Complementary and alternative therapies have and are receiving a great deal of attention in health care. Do we think broadly enough about them?  An earlier definition of complementary/alternative medicine was that it included any therapy or practice that was not part of Western health care. Thus, these therapies encompassed more than herbal preparations and acupuncture. When the healing practices used by persons around the globe are considered, the number of therapies grows into the thousands.

In the 7th edition of Complementary and Alternative Therapies in Nursing, each chapter contains a perspective about the specific therapy from the perspective of a nurse who is not from the United States. The author details how the therapy is used or not used in her/his country. Often, the nurse delineates other healing practices used. Not only is our view of health care broadened, but it also prepares nurses to better care for the increasing diversity of patients found not only in the United States but across the globe.

Because the array of complementary and alternative therapies is gargantuan, it is impossible for nurses to know about all of these therapies. However, there are strategies that can be used to promote quality of care:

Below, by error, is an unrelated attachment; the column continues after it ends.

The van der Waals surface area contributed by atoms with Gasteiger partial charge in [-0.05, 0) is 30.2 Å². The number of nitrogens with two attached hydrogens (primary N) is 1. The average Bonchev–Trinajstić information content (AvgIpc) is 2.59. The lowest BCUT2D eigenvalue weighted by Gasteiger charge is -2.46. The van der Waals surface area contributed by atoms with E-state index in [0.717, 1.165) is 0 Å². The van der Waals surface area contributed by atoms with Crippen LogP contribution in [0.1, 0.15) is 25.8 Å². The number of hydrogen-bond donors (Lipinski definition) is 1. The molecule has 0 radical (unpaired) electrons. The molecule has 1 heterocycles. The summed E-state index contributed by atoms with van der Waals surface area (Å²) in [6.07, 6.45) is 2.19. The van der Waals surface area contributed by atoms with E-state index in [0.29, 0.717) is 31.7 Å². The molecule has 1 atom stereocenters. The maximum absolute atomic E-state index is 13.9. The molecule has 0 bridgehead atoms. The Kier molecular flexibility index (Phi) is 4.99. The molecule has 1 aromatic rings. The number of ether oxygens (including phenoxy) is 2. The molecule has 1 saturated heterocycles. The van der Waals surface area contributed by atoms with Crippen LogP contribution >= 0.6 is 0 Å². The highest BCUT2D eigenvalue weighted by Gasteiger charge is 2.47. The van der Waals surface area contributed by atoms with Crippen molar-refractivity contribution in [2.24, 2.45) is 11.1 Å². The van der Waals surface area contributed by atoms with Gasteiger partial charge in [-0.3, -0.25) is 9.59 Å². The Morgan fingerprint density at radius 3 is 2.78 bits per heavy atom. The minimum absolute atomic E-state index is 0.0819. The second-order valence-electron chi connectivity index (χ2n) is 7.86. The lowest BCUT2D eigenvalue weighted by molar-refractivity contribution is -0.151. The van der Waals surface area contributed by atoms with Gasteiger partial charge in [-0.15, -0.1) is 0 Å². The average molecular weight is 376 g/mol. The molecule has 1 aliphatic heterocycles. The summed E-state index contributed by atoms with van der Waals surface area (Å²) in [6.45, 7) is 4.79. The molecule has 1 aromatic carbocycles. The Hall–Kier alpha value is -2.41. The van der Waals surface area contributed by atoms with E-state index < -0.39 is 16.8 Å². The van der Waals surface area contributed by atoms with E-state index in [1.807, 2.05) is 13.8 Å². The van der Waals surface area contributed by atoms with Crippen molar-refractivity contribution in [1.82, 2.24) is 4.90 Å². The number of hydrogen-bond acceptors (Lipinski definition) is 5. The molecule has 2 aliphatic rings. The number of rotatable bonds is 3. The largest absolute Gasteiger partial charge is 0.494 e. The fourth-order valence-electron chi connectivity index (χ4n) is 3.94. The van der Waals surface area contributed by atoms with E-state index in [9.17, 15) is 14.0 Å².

• Obtain information from patients about the therapies/health practices being used
  • Display an openness and acceptance that assists patients to provide accurate and complete information about use of therapies
  • Investigate if a therapy or practice that is part of a patient’s culture can be incorporated into the health care plan

Attention to complementary and alternative therapies has provided an opportunity for nurses, physicians, and other health care workers to consider the use of therapies that were largely excluded from Western health care 25 years ago. Perhaps we could say that the door has begun to be opened, but there are still many therapies yet to be explored and used.